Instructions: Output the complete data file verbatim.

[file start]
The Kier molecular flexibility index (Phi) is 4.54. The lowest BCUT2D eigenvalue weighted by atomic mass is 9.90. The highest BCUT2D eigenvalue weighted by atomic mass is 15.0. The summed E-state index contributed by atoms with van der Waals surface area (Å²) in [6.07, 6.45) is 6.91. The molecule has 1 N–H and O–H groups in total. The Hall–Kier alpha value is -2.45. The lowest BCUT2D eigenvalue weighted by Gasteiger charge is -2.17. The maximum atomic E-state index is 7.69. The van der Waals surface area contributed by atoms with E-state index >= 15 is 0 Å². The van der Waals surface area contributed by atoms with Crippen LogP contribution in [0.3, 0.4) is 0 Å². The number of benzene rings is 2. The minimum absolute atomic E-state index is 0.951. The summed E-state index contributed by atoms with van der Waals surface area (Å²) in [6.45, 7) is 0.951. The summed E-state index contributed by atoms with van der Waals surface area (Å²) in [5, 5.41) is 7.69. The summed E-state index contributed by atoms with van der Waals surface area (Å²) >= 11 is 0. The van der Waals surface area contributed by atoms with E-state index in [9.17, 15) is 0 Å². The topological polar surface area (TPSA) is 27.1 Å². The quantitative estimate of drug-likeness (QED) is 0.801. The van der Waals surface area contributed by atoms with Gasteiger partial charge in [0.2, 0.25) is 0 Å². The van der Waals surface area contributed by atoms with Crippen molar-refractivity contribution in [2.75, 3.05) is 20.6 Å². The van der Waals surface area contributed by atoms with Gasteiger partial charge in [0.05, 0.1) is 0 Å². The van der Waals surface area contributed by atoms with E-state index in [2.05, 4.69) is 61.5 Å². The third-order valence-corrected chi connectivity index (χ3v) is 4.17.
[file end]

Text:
The Kier molecular flexibility index (Phi) is 4.54. The lowest BCUT2D eigenvalue weighted by atomic mass is 9.90. The highest BCUT2D eigenvalue weighted by atomic mass is 15.0. The summed E-state index contributed by atoms with van der Waals surface area (Å²) in [6.07, 6.45) is 6.91. The molecule has 1 N–H and O–H groups in total. The Hall–Kier alpha value is -2.45. The lowest BCUT2D eigenvalue weighted by Gasteiger charge is -2.17. The maximum atomic E-state index is 7.69. The van der Waals surface area contributed by atoms with E-state index >= 15 is 0 Å². The van der Waals surface area contributed by atoms with Crippen LogP contribution in [0.3, 0.4) is 0 Å². The number of benzene rings is 2. The minimum absolute atomic E-state index is 0.951. The summed E-state index contributed by atoms with van der Waals surface area (Å²) in [6.45, 7) is 0.951. The summed E-state index contributed by atoms with van der Waals surface area (Å²) in [5, 5.41) is 7.69. The summed E-state index contributed by atoms with van der Waals surface area (Å²) >= 11 is 0. The van der Waals surface area contributed by atoms with E-state index in [9.17, 15) is 0 Å². The topological polar surface area (TPSA) is 27.1 Å². The quantitative estimate of drug-likeness (QED) is 0.801. The van der Waals surface area contributed by atoms with Gasteiger partial charge in [0.2, 0.25) is 0 Å². The van der Waals surface area contributed by atoms with Crippen molar-refractivity contribution in [2.75, 3.05) is 20.6 Å². The van der Waals surface area contributed by atoms with Gasteiger partial charge in [0.05, 0.1) is 0 Å². The van der Waals surface area contributed by atoms with E-state index in [2.05, 4.69) is 61.5 Å². The third-order valence-corrected chi connectivity index (χ3v) is 4.17.